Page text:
A few years ago, you might have noticed a trend on YouTube. It involved grainy digital footage taken from the dashboard of somebody’s car. Usually, the videos would be presented in compilation form and involve a series of incredibly improbable scenes from the seemingly chaotic roads of the Russian Federation. Meteors would fall to earth in a blaze of light. Military aircraft would irresponsibly buzz civilian cars on country backroads – seemingly for sport. Packs of wolves would chase traffic cops down a remote highway somewhere in the densely forested East.
All of this footage was captured on dashcams – small digital cameras that constantly record from the dashboard of a person’s car. So much of this footage emerged from Russia that it got people wondering: why are Russians always filming?
A Solution to A Widespread Problem
Dashcams were actually a sensible solution to a very widespread problem in Russia: insurance and civil case fraud. Fraudsters regularly cause minor accidents with the hope of claiming on a victim’s insurance. They also regularly took out civil cases against drivers who were not at fault during an accident. The answer to this widespread fraud? Dashcams. Because dashcams record constantly, they can capture footage of fraud taking place in real-time. Before dashcams were widespread, it would be one word against another in court when it was time to determine who was at fault during a crash. Dashcams capture any sleight of hand or manipulation used to organize a favourable crash by a fraudster.
Contrary to popular belief, dashcams are not a Federal legal requirement in Russia. They are, however, so incredibly useful at countering fraudulent claims that they have become ubiquitous in the country. The rest of the world may well be following suit.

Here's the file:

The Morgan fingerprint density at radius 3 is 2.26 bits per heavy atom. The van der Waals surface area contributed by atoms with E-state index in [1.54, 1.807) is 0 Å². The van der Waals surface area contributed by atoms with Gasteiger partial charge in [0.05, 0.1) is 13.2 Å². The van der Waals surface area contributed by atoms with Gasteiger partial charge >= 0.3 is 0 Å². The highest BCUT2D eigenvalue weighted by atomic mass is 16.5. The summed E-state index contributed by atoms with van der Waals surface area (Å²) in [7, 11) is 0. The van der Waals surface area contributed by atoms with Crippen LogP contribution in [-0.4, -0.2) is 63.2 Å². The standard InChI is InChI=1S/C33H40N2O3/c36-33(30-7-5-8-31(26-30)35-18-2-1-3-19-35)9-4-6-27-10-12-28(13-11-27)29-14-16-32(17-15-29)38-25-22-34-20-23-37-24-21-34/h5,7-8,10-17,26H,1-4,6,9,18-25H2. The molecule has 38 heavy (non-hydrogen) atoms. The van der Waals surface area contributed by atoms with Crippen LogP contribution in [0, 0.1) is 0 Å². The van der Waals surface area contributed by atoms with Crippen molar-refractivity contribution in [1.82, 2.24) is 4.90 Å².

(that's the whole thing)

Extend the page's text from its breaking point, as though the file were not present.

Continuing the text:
Should You Get A Dashcam?
When building a civil case for compensation after an accident, good lawyers like Horst Shewmaker from Georgia will always tell you that the more evidence you have accrued, the more likely your case is to succeed. Dashcams are a fantastic and highly reliable way of retaining evidence of wrongdoing on the road.
Although car insurance fraud is far less prevalent in the United States than in Russia, it is still a problem. According to the Federal Bureau of Investigation, the cost of insurance fraud is around 40 billion dollars annually – not including health insurance fraud. A huge quantity of this insurance fraud is automobile-related. Staying safe on the highway doesn’t just mean putting on your seatbelt or following the rules of the road. You need to prepare yourself for gaining compensation or fighting a case against you if somebody else causes an accident.
In truth, Russia is not that much more chaotic than anywhere else in the world. The sheer quantity of footage being collected means that it is far more likely that a person will be able to capture images of chaos unfolding than elsewhere in the world.